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Alyssa Anderson

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Bitcoin: Currency of the future or NSA scam?

Bitcoin%2C+a+digital+currency+created+by+a+seemingly+non-existent+Japanese+man+in+2008%2C+could+be+nothing+more+than+an+NSA+scam+used+to+track+Americans.+
Bitcoin, a digital currency created by a seemingly non-existent Japanese man in 2008, could be nothing more than an NSA scam used to track Americans.

Bitcoin, a digital currency created by a seemingly non-existent Japanese man in 2008, could be nothing more than an NSA scam used to track Americans.

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Bitcoin, a digital currency created by a seemingly non-existent Japanese man in 2008, could be nothing more than an NSA scam used to track Americans.

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A truly sad day is upon us. As I type this semester’s last “Conspiracy Corner,” I can’t help but reminisce on all the fun I’ve had sharing my conspiracy theories with you all. From Bohemian Grove to the New World Order, researching and writing about conspiracies has led me on a wild adventure.

This column has given me the opportunity to delve into some of the internet’s most baffling, insane and sometimes convincing conspiracies. Although “Conspiracy Corner” has reached its end, my passion for conspiracies will never die. There will always be some wacked-out theory waiting for me just around the corner.

Throughout the semester, I have explored a wide variety of theories, most of which I have a hard time believing. However, I decided to save a very special theory for last. My final column will address a theory that keeps me up at night — a theory I have genuine concerns about.

After spending half the school year rattling off theories about secret societies and lizard people, you may be asking yourself what conspiracies I actually believe. Truth be told, I find most conspiracies difficult to rationalize, even if they are fun to discuss. This week’s theory is different.

By now, I assume everyone has at least heard of bitcoin, the experimental digital currency. In November of 2008, Satoshi Nakamoto published a research paper outlining his design for a new electronic-based currency he called bitcoin.

Though Nakamoto’s design had materialized an idea that had been around since the birth of the internet, “Wired Magazine” stated he was virtually a ghost. A Google search of his name garnered no useful information; while an online profile said Nakamoto lived in Japan, his email account was traced back to a free service in Germany. It became clear the name Satoshi Nakamoto was nothing but a pseudonym, “Wired” stated.

“The idea of digital money — convenient and untraceable, liberated from the oversight of governments and banks — had been a hot topic since the birth of the internet,” Benjamin Wallace reported for “Wired.” “Yet every effort to create virtual cash had foundered.”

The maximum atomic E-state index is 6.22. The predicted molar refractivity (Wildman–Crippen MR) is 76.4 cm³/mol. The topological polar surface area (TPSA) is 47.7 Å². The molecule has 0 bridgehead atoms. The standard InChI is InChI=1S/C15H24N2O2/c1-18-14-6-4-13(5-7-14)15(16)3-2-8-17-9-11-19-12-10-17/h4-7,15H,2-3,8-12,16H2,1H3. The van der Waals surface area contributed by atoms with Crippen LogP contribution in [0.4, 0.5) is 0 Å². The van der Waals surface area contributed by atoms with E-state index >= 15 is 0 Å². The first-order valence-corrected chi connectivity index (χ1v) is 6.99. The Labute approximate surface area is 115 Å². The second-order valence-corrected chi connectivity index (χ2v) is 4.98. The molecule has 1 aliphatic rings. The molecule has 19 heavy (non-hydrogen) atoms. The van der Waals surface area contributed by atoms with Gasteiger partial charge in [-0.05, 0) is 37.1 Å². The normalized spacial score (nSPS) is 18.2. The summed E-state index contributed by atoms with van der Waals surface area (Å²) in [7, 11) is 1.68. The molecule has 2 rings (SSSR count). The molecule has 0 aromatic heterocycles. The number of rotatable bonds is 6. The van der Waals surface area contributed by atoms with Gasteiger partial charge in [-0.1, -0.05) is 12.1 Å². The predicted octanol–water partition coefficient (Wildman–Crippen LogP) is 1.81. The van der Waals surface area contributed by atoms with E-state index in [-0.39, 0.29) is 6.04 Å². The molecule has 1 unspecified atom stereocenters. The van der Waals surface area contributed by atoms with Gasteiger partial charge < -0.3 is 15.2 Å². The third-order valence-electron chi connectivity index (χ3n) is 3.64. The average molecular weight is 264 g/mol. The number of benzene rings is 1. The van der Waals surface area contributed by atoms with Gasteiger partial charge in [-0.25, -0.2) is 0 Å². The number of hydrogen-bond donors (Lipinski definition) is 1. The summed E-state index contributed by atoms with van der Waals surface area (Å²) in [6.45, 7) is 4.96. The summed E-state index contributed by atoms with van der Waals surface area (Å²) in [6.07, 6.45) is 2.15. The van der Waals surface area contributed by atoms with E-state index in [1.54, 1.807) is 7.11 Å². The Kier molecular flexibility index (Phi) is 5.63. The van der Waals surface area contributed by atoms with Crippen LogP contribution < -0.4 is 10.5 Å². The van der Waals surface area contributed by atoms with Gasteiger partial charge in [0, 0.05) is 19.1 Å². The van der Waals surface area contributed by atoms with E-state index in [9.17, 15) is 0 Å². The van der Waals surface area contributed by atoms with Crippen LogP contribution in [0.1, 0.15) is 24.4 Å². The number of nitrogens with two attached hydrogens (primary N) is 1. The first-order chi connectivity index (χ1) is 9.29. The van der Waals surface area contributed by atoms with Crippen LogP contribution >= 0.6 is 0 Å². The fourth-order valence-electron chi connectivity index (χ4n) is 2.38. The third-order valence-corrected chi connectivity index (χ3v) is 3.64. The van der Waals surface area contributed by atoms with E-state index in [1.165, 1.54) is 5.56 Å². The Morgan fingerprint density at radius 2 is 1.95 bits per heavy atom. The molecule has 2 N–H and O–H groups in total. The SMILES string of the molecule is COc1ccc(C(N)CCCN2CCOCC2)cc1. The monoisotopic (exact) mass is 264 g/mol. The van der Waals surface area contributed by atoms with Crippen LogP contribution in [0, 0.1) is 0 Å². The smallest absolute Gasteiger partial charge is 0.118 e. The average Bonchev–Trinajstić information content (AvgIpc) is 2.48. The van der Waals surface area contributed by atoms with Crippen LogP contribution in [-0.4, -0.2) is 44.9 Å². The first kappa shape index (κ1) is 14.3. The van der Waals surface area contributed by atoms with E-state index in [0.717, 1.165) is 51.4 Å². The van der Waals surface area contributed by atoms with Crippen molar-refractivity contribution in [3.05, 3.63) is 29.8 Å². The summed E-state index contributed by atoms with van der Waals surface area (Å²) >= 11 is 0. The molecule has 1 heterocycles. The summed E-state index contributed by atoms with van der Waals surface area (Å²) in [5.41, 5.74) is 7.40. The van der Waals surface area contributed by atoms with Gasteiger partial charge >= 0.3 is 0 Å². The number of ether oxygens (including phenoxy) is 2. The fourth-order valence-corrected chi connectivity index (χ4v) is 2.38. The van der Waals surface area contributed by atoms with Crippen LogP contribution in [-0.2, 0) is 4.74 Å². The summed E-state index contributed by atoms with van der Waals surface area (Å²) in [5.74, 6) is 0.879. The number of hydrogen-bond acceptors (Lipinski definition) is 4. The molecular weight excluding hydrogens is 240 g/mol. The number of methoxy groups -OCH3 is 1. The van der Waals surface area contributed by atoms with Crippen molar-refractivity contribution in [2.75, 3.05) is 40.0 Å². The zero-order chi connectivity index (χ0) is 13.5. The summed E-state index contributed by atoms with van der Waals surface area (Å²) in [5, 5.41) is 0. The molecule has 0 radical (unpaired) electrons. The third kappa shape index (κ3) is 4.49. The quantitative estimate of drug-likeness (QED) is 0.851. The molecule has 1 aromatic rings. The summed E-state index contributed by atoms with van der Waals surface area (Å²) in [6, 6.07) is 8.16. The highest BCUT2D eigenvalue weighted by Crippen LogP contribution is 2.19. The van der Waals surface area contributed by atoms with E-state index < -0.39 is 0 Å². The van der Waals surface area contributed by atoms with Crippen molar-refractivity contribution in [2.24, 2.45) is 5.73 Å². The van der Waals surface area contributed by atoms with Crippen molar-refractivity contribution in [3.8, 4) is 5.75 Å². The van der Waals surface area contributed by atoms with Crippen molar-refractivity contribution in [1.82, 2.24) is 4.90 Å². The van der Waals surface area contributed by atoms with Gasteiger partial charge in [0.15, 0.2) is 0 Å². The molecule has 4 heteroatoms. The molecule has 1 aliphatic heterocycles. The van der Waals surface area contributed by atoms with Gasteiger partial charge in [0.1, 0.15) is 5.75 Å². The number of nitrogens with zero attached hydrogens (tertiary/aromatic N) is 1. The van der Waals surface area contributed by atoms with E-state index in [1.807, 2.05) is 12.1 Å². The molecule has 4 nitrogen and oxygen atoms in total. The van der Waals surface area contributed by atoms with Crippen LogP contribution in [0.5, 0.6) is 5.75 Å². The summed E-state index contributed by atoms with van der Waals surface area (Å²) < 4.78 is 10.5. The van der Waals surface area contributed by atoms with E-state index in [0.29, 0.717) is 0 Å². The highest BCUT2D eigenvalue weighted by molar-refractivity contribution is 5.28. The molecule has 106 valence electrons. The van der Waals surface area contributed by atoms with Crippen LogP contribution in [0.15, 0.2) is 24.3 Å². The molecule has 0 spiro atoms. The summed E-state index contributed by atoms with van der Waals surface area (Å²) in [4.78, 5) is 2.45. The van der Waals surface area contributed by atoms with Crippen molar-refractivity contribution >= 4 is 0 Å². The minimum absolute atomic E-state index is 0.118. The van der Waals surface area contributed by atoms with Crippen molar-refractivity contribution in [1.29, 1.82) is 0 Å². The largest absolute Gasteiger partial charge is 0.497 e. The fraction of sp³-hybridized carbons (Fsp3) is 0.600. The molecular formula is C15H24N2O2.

Until bitcoin, that is.

In the midst of a failing economy, with trust in the government and banks dwindling, Nakamoto had designed a form of currency that did not force people to rely on such institutions. Bitcoin was said to be able to prevent fraud while ensuring the predictable supply of money and keeping inflation at bay.

Although bitcoin sounds fine and dandy in theory, it all seems too good to be true. A supposedly untraceable digital currency created by a person no one has ever seen or heard from? Hard pass.

According to “Wired,” things got pretty fishy when bitcoiners began to look for the enigmatic Satoshi Nakamoto. The harder they searched, the more obvious it was that Satoshi Nakamoto wasn’t a real person.

“On a bitcoin IRC channel, someone noted portentously that, in Japanese, Satoshi means ‘wise’, Wallace said. “Someone else wondered whether the name might be a sly portmanteau of four tech companies: SAmsung, TOSHIba, NAKAmichi, and MOTOrola. It seemed doubtful that Nakamoto was even Japanese. His English had the flawless, idiomatic ring of a native speaker.”

Just as suddenly as he appeared, Nakamoto disappeared out of thin air, leaving his loyal Bitcoiners with unanswered questions.

Plenty of bitcoin-related conspiracies exist, but there is one theory I find has real merit. According to Orbex, more and more people are beginning to believe the NSA is the real Satoshi Nakamoto.

“Satoshi Nakamoto, the man behind Bitcoin, is believed to simply be an NSA created pseudonym,” Orbex stated. “This conspiracy theory also asserts that the NSA has backdoor access to the SHA-256 algorithm which obviously counteracts the claim that Bitcoin is totally secure and that user data is anonymous.”

Bitcoin could be another one of the ways the government continues to track American citizens. The NSA introduced bitcoin as a widespread currency, allowing them to keep tabs on users. Since bitcoin was created out of thin air, doesn’t that mean it can disappear whenever, too?

I don’t know much about bitcoin besides what I have seen on the internet or on TV shows like “Scandal” or “Mr. Robot,” but I know enough not to trust it.

Anything created by a mysterious, unknown Japanese man is not something I want to get involved with. I hope you see where I’m coming from.

Stay away from bitcoin — you’ve been warned.

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About the Writer
Alyssa Anderson, Copy Editor
Hailing from the Chicago suburb of Mokena, IL, Alyssa Anderson is proud to call Eau Claire her home-away-from-home. This semester, Anderson is excited for her role as copy editor during her third semester on The Spectator. In her free time, the English critical studies student overdoses on strong coffee and good books.
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